- One pair of toy handcuffs—a joke from Valentine’s Day years ago—used only once. When the kids found them, they ran around the front yard playing cops and robbers.
- Two bottles of edible body lotion, both almost empty, because Bill and I couldn’t decide which flavor we preferred: Strawberry Crush or Vanilla Bean.
- A World’s Greatest Mom trophy made from popsicle sticks onto which a little edible lotion had leaked. (Perhaps I was a better candidate for World’s Second-Best Mom.)
- One free battery-operated massager sent as a bonus after I’d spent more than fifty dollars during a Personal Party. (Hopefully Cyndi liked bonuses, too.)
- Two positive EPT tests stored in a plastic baggie. (From this Cyndi would discover I was nostalgic. Or gross. Maybe crazy.)
- One King James Bible.
I gulped more wine.
That night I tossed and turned. Complimentary Chablis came with a price. As I lay on the hotel mattress, visions of Cyndi danced in my head. What would she dictate into her tape recorder?
There appears to be significant corrosion on the batteries but her Bible looks practically new!
Daytime brought little comfort. Each morning I carted my family’s spare set of clothes to the hotel laundry room to be cleaned. The day after the fire, each of us had been allowed to purchase two emergency outfits and—after a shell-shocked dinner—we’d gone shopping at Kohl’s for the first time. We spent $300 and saved $750. Like magic, in a cotton/poly blend.
Every time I pulled a new pair of underwear from the hotel’s washer, I forgot how much money we’d saved. Instead I imagined Cyndi in my master bedroom itemizing my old lingerie. Would I be compensated for Victoria’s Secret panties bought in 1994? What if the elastic had expired before Y2K? Was the matching bra still lurking in my dresser?
During one such reverie, I heard from Bill who had stopped by our caution-taped house to pick up the mail. We liked visiting the mailbox. We missed our home.
We missed our before.
WHERE ARE YOU? he texted because we’re in our forties and type out words like the dinosaurs did.
HOTEL LAUNDRY ROOM I replied. To underscore my disgust, I added a frowny face.
The day prior, I’d discovered two pairs of men’s underwear that didn’t belong to us in a clean load I was folding on our hotel bed. One pair was pinstriped. Both were of the bikini-cut variety. Handling them was necessary and I longed for a set of tongs.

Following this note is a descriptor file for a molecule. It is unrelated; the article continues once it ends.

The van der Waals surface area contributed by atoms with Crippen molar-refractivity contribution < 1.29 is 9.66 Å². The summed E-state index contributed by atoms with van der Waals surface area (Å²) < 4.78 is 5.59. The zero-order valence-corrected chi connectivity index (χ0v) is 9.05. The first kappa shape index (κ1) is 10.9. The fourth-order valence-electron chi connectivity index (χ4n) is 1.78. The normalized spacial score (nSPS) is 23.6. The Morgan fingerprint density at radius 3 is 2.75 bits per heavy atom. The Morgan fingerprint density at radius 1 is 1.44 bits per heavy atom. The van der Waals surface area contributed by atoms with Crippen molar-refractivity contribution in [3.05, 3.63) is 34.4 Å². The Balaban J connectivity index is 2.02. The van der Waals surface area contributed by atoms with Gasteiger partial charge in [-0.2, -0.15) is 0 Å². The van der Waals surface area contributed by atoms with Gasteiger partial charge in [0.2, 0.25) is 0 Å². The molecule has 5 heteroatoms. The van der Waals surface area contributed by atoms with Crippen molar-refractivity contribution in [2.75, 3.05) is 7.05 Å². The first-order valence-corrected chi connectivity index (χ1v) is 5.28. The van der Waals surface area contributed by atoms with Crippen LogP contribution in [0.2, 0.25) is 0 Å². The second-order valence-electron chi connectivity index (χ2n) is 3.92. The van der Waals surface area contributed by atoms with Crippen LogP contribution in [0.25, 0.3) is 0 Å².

(Yes, this is the actual pair…)
After returning the undergarments to the hotel dryer, I spent a good half-hour in the shower and vowed henceforth to fold my family’s clothes in the laundry room so I might expedite the sorting of foreign items. The Residence Inn provided a table for this purpose wedged between two vending machines, one selling Cheetos for $1.50 and another offering single-use boxes of Tide for $7.00. (We weren’t in Kohl’s anymore.)
When Bill found me, I was matching up socks, a task made easier if your family has only eight pairs and is wearing four of them.
Behind him he wheeled an old Costco suitcase that had not been destroyed by the fire. It stank of carcinogenic smoke—so did he—but he grinned as he unzipped the front compartment.
A pile of the questionable contents from my nightstand drawer tumbled like a guilty thing onto the floor. My husband had crossed the caution tape for me.
I’ve never loved him more.
“Should we trash everything?” he asked and I nodded. “If we bury the evidence,” he said, “Farmer’s can’t reimburse us.”
We still have our savings from Kohl’s, I thought. And each other. We can rebuild.
I dragged a wastebasket toward the suitcase ready to discard my heap of shame. At the bottom of the can lay the pinstriped underwear, a lonely, empty husk. I wondered out loud what had happened to the other pair, if whoever had lost them could use a King James Bible, practically new!
“I guess someone else isn’t getting reimbursed,” I said. Then I laughed until I cried.
Because oh my God.
I absolutely had to.